There is another change in discovery rules that is unique to California. The current statute allows only for the “inspection” of documents in response to either a request for production of a party, or subpoena of a non-party. The California rules say “inspecting documents, tangible things, and land or other property.” Most state rules, and the federal rules, have for a long time said “inspecting, copying, testing, or sampling . . .” The new rules not only add ESI, but also add “copying, testing and sampling.” Here is the proposed statute:
(a) Any party may obtain discovery within the scope delimited by Chapters 2 (commencing with Section 2017.010) and 3 (commencing with Section 2017.710), and subject to the restrictions set forth in Chapter 5 (commencing with Section 2019.010), by inspecting, copying, testing, or sampling documents, tangible things, and land or other property, and electronically stored information that are in the possession, custody, or control of any other party to the action.
I do not understand the significance, if any, of this addition of “copying, testing or sampling.” I am told that case law has anyway already interpreted “inspection” to also allow for “copying, testing and sampling” of documents and things. Still, some California lawyers worry that the addition of the terms “copying, testing or sampling” as to ESI creates more uncharted territory, and will inevitably lead to more litigation. Could this revision as applied to ESI be used to justify forensic imaging of hard drives for instance, which is a form of copying and inspection, one that is very expensive? I do not think that was the intent of broadening the definition, but the state comments provide no explanation whatsoever for this change. They should.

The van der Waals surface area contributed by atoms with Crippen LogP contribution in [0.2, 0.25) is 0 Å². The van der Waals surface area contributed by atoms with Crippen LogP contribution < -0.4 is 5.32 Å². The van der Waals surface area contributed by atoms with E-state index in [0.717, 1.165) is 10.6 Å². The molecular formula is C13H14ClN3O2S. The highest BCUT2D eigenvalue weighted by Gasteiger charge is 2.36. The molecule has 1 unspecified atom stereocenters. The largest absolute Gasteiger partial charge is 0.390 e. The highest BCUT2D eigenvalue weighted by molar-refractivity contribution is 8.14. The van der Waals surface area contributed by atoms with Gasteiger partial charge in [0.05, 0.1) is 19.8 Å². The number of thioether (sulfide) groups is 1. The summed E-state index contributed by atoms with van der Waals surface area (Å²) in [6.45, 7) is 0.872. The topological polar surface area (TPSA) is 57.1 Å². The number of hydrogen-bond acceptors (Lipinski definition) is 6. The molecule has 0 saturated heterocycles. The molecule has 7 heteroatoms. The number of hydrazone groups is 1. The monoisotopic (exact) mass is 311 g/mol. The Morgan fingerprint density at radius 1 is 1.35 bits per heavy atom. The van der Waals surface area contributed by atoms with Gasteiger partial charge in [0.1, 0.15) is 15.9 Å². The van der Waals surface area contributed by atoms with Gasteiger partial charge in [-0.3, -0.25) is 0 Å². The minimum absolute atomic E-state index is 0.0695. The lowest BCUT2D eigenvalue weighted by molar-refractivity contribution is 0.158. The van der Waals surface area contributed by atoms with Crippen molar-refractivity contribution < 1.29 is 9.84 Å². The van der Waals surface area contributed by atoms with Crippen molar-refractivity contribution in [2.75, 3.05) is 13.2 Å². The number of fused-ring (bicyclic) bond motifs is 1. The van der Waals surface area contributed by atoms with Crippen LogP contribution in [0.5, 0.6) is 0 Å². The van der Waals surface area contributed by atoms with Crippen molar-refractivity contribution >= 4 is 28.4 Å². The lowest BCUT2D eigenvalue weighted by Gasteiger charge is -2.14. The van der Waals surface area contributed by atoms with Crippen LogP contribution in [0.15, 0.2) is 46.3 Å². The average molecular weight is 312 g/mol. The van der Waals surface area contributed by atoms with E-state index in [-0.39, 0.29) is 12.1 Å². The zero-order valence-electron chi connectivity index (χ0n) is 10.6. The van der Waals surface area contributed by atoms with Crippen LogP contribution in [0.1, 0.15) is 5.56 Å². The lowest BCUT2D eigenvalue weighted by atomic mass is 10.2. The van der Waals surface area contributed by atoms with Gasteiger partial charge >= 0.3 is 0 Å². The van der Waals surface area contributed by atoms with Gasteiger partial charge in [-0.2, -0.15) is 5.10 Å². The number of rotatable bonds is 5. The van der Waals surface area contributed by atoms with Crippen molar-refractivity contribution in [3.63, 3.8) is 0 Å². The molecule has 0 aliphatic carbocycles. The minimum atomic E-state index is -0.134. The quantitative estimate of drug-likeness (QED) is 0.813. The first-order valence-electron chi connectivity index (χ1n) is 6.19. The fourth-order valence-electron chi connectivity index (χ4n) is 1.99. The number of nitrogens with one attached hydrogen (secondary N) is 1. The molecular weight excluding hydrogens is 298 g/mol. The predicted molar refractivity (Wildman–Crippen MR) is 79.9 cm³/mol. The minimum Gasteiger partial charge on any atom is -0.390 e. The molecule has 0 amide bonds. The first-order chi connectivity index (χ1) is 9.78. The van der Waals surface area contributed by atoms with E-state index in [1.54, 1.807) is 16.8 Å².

What Can You Do About it?
The full text of the proposed rules, and an invitation to comment can be downloaded here. If you do business in California, or have clients that do, you should consider providing a comment. Here is a link to the official comment form. Better hurry, the comments are due January 25, 2008. This proposal was not widely publicized, and most attorneys, myself included, just found out about it last week. If the goal is buy-in of a proposal by the full bar, why keep a proposal like this under the radar and give so little time for comments? Anyway, now you know, and the rest is up to you, the good people of the state of California, and, of course, The Terminator.
POSTSCRIPT: On September 30, 2008, Governor Arnold Schwarzenegger vetoed the bill that was eventually passed by the California Legislature to implement the rule changes. The proposed law had been revised and approved somewhat from the version discussed here. Still, the California rules were, in my view, slanted towards small parties making requests for productions of ESI from large parties. Thank you Arnold! But no doubt, this law will be back.